Meet the Star-Crossed Lovers Behind the Islamic State’s Centcom Hack
The person responsible for the Centcom hack once stole Tony Blaire's address book. He's now married to a British alt-rocker turned jihadist.
When a group calling itself the “CyberCaliphate” breached Centcom’s Twitter and YouTube accounts and flooded both with pro-Islamic state messages and videos earlier this week, American law enforcement officials raced to find out who was responsible for the attack. The main suspects: a group led by Junaid Hussain, a 20-year-old who moved from Britain to Syria -- accompanied by his 45-year-old alt-rock girlfriend -- to kick-start the Islamic State’s hacking campaign.
When a group calling itself the “CyberCaliphate” breached Centcom’s Twitter and YouTube accounts and flooded both with pro-Islamic state messages and videos earlier this week, American law enforcement officials raced to find out who was responsible for the attack. The main suspects: a group led by Junaid Hussain, a 20-year-old who moved from Britain to Syria — accompanied by his 45-year-old alt-rock girlfriend — to kick-start the Islamic State’s hacking campaign.
Prior to his arrival in Syria, British authorities already knew Hussain, who now reportedly goes by the name Abu Hussain al-Britani. He spent six months in prison in 2012 for hacking into the email account of a top aid to former British Prime Minister Tony Blair. He also cheekily blocked a British government anti-terror hotline with prank calls.
In recent years, Hussain has taken a more radical turn. He jumped bail to travel to Syria last year in an effort to join the Islamic State. There, he met up with Sally Jones, a 45-year-old woman from Kent he had met online back home, who abandoned her children to meet with Hussain. They were reputedly married in Syria; she now goes by the name Umm Hussain al-Britani.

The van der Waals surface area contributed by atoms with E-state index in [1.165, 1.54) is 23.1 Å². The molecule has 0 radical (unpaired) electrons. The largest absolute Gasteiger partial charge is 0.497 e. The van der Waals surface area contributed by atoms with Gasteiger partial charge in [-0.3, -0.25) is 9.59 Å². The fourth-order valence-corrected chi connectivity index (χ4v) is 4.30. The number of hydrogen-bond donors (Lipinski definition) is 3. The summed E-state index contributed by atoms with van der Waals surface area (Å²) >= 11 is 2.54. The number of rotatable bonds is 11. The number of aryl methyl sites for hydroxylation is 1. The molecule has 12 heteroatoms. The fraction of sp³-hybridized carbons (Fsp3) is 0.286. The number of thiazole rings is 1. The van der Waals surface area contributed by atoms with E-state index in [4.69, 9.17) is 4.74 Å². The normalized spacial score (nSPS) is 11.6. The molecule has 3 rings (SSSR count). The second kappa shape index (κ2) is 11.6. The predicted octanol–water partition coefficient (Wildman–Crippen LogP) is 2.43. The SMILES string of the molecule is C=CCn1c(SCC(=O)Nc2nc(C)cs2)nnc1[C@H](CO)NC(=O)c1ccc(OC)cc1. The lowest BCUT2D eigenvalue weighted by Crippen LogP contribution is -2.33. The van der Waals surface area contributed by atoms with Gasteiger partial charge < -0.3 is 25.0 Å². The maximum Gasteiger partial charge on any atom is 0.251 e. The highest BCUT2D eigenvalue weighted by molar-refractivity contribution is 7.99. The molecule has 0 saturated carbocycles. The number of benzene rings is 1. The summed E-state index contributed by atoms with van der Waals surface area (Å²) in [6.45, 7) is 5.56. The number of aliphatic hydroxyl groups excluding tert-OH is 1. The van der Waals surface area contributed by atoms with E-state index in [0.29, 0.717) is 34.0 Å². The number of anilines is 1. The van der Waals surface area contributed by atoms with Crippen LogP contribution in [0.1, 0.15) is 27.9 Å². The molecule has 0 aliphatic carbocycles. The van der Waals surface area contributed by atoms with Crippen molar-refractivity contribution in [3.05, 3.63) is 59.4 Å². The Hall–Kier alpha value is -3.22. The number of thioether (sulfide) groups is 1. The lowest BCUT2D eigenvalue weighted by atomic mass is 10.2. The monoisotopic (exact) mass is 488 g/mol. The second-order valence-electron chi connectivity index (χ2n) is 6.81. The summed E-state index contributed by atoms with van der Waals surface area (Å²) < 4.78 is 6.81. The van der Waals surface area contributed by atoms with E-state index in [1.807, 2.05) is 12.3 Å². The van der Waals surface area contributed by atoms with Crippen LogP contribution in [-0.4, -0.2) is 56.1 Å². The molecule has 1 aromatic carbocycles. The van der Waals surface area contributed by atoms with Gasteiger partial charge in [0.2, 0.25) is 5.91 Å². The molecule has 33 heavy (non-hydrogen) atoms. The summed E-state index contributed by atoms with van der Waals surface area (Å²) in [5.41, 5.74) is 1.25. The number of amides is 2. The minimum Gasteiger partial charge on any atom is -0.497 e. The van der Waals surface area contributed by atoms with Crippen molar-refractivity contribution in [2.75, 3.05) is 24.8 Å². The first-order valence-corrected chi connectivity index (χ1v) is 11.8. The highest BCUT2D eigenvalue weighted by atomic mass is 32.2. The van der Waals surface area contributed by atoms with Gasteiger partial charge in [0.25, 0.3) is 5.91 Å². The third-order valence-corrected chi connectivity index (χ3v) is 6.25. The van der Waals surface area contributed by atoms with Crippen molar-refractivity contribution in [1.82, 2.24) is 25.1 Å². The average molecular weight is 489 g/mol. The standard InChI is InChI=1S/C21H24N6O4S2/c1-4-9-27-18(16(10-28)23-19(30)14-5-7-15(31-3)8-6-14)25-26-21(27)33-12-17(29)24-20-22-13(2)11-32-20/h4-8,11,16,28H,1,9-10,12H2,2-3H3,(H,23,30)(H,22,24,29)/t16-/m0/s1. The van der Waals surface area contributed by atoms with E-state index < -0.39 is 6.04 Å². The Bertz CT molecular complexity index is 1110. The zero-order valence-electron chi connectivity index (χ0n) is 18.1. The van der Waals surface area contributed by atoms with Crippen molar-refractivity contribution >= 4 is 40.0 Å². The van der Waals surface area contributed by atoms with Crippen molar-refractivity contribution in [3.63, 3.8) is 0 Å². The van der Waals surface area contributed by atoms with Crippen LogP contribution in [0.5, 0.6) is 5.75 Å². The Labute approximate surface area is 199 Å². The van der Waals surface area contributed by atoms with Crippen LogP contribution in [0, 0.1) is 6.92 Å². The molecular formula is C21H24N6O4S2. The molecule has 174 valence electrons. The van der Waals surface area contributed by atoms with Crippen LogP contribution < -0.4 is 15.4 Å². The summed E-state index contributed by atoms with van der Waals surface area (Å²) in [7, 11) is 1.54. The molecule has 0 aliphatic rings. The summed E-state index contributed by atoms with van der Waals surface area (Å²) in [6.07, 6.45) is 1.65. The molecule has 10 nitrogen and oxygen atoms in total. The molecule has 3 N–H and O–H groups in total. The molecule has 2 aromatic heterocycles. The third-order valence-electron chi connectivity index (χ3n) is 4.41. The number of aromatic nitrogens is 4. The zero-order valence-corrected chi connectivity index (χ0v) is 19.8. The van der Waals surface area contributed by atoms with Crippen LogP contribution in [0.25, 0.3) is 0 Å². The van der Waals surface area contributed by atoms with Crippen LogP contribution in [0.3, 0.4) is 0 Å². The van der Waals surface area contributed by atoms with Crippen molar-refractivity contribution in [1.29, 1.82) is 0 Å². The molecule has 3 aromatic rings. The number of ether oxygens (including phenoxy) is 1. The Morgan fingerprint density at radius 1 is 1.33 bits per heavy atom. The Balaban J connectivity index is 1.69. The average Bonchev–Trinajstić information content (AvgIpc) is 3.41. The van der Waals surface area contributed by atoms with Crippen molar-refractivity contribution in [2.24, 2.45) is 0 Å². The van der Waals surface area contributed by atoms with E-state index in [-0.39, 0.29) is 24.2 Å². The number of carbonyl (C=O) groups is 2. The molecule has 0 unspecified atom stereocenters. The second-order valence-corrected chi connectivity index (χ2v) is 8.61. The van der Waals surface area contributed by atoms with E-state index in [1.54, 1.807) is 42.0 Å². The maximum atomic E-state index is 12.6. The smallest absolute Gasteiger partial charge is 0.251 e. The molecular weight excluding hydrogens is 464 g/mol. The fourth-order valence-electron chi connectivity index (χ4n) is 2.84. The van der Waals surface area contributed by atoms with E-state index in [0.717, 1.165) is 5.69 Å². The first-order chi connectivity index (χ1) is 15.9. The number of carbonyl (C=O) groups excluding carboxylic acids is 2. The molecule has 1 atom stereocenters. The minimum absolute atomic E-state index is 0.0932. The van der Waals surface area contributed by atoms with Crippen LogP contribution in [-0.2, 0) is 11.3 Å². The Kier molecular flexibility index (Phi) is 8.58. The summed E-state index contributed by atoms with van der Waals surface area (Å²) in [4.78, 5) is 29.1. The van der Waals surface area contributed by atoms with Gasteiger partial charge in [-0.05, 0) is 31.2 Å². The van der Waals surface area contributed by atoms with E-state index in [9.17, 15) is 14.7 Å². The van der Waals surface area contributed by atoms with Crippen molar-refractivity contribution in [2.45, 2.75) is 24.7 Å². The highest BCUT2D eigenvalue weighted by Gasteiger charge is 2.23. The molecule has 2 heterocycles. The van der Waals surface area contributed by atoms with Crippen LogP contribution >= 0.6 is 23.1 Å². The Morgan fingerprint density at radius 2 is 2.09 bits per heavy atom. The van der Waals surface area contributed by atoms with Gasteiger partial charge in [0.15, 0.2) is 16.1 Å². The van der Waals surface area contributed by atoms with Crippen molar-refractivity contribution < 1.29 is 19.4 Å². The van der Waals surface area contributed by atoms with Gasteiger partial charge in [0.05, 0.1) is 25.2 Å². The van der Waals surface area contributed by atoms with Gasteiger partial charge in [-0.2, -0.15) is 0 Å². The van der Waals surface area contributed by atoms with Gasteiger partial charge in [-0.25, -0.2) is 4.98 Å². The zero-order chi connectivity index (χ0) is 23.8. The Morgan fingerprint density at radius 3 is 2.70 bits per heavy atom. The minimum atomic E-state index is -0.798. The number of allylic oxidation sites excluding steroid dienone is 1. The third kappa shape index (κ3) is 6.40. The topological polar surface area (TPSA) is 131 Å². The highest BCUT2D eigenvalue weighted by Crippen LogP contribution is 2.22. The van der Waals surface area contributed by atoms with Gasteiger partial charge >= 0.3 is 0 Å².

According to tweets by Jones, the couple arrived in the “caliphate” in August. Reuters reported Hussain is now in charge of recruiting hackers to join the Islamic State’s cyberwarfare arm.
Like all loyal cyber jihadists, the two had robust, anti-Western social media presences before being blocked. For her part, Jones, who once fancied herself as an amateur rock and roller, now chirps about beheading Christians with a “blunt knife.” She’s traded short black skirts and guitars for a burqa and an AK-47.
Hussain was also active on social media before getting shut down. He’s posted a picture of himself pointing an assault rifle at the camera with a bandana tied ominously around his nose and mouth. The young hacker also voiced support for the Michael Brown protesters in Ferguson, Missouri last year.
“We hear you and we will help you if you accept Islam and reject corrupt man-made laws like democracy and pledge your allegiance to Caliph Abu Bakr and then we will shed our blood for you and send our soldiers that don’t sleep, whose drink is blood, and their play is carnage,” Hussain tweeted.
The two lovers appear to have lost contact in recent months. Alex Kassirer, an analyst with Flashpoint Global Partners, told Reuters Jones tweeted that her husband was killed by a drone strike in Syria last week. Fitting a romance born online, Hussain denied his demise with this tweet:
“Apparently I got killed in a drone strike.”
His current whereabouts are unknown.
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